- Susan (Non-singing) - Miller's young, friendly and pretty niece.
- Francis Fryer ( B Flat to D) - A song-and-dance man more at home in the vaudeville
theatres of the Eastern States than in the Wild West.
- Adelaide Adams (Low F Sharp to B (Opt. D)) - A highly-paid vaudeville star and celebrated "
beauty " of the period ; off-stage, a selfish and conceited woman.
- Rattlesnake (Non-singing) - A bewhiskered old fossil who drives the stage-coach.
- "Doc" Pierce (Non-singing) - Deadwood City's doctor/undertaker, with doubtful
qualifications but considerable experience. A poker-playing pal
- Joe (Non-singing) - Bartender of "The Golden Garter"
- Hank and Pete - Two Scouts.
- Colonel of Fort Scully.
- Cowpunchers, Bullwhakers, Prospectors,
Trappers, Indians, Women of the town, Chorus Girls, Officers, Soldiers
and their Wives, Stage Coach Passengers, etc
4 female, 7 male
Reed I (alto sax, clarinet), Reed II (alto sax, clarinet), Reed III (tenor sax, flute), Reed IV (tenor sax, clarinet), horn, 3 trumpets, 2 trombones, percussion, guitar, piano, strings
Studio Cast Recording TER CDTER2 1215 (Complete)
- Act One
- Scene 1. - A much-worn masculine-cut suit of deerskins, with shoulder-tassellings, ankle-riding-boots, etc.
- Act Two A simple, spring-gay dress.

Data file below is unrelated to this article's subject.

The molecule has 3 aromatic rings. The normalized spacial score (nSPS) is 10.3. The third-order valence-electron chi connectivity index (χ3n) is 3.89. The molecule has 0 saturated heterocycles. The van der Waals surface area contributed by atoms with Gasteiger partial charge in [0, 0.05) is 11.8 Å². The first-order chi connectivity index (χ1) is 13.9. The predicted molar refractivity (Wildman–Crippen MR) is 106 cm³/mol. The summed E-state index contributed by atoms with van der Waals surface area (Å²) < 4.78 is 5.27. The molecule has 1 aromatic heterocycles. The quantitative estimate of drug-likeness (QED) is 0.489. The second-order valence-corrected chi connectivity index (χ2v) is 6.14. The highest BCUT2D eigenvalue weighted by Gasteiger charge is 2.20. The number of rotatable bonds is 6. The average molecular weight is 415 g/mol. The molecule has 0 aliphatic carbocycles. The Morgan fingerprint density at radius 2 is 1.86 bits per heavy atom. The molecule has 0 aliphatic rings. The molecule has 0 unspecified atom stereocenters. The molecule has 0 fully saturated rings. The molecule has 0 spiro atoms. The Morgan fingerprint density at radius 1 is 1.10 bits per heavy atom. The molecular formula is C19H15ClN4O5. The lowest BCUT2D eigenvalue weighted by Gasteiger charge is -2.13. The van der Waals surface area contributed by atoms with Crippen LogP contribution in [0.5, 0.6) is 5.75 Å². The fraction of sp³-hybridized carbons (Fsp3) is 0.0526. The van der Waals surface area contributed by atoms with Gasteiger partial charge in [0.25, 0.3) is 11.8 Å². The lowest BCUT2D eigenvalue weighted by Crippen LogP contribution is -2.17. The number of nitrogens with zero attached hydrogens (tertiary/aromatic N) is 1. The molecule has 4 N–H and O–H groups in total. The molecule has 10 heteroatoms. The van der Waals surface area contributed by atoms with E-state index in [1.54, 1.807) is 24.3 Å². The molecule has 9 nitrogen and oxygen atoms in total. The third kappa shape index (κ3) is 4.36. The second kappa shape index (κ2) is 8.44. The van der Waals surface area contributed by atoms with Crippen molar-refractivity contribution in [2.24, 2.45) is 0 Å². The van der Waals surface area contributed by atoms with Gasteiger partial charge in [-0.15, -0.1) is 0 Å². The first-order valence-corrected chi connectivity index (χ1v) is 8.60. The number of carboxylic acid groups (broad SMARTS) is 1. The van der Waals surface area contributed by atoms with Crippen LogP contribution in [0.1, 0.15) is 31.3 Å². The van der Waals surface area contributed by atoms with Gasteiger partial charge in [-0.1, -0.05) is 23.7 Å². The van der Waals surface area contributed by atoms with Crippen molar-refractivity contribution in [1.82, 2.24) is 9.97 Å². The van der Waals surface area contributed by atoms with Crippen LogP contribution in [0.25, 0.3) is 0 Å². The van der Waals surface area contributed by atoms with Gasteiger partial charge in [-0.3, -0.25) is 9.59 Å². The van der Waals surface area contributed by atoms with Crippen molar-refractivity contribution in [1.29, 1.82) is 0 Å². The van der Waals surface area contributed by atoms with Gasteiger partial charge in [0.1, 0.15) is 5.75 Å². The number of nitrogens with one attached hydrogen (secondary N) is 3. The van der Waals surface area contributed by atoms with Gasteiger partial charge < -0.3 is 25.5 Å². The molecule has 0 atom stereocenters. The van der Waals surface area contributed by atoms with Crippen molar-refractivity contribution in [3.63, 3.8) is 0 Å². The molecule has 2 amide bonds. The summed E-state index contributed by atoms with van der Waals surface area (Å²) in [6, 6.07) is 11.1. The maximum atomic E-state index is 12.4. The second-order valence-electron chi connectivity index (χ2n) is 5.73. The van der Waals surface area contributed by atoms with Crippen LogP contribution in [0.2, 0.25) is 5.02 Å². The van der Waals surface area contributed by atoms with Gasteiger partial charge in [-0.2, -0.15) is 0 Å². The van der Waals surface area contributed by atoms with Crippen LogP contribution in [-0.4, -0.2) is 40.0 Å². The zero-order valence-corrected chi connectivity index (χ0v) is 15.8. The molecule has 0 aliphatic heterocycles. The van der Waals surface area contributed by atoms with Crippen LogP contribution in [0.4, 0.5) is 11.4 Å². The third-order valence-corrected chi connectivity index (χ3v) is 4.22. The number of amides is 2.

- Scene 2. An elegant ball-dress, with a white pettitcoat, silk stockings, smart shoes, long white gloves-all concealed beneath an incongruous man's overcoat, very big and heavy looking.
- Scene 5. Bridal gown.
- Act One - Riding-slacks, with gun-belt, patterned shirt, jacket with decorative facings.
- Act Two -
- Scene 1. As Act One, but with riding jacket and ten-gallon hat.
- Scene 2. Dark trousers, shirt and cravat, Gaylord Ravenal jacket, hat.
- Scene 5. Dark trousers, shirt with collar and tie, more formal jacket with silk facings.
- Act One
- Scene 1. American military post-Civil-War duty-uniform, torn in places, mudded as from a fall, blood-marked on front of one shoulder
- Scene 3. A clean, unitorm version of the same duty-uniform.
- Act Two
- Scene 1. As Act One Scene 3, with cap and gauntlets.
- Scene 2. (Onwards) : Full dress uniform.
- Act One
- Scene 2. Well-fitting dress- smart, but simple.
- Scene 3. (a) Same, with travelling coat and bonnet. (b) Stage-dress of the period.
- Act Two
- Scene 1. Simple, spring-gay dress.
- Scene 2 and 3. Ball-gown, cloak.
- Scene 5. Bridal gown.
|Sober, middle-aged suit of the period.|
|Scene 2 and 3.||Evening suit, overcoat.|
|Scene 5.||Morning suit of the period.|
|Pretty teenage dress.|
|Scene 2 and 3.||Young-style ball-dress with simple cloak and head-scarf.|
|Scene 5.||Bridal gown.|
|Scene 1.||(a) Slick city-suit of the period, slightly theatrical.
(b) Woman's vamp-style stage-dress -with all accessories (female impersonation).
|Scene 3.||As Scene 1 (a).|
|Scene 2 and 3.||Smart evening suit of the period, overcoat.|
|Scene 5.||Bridegroom's morning suit.|
|Scene 2.||Over-stylish dress of the period, with stole, striking hat, etc., to give successful-actress-off-stage impression.|
|Seedy "Western old-timer" outfit.|
|Scene 2 and 3.||Smartened-up version of same character, with seen-better-days overcoat.|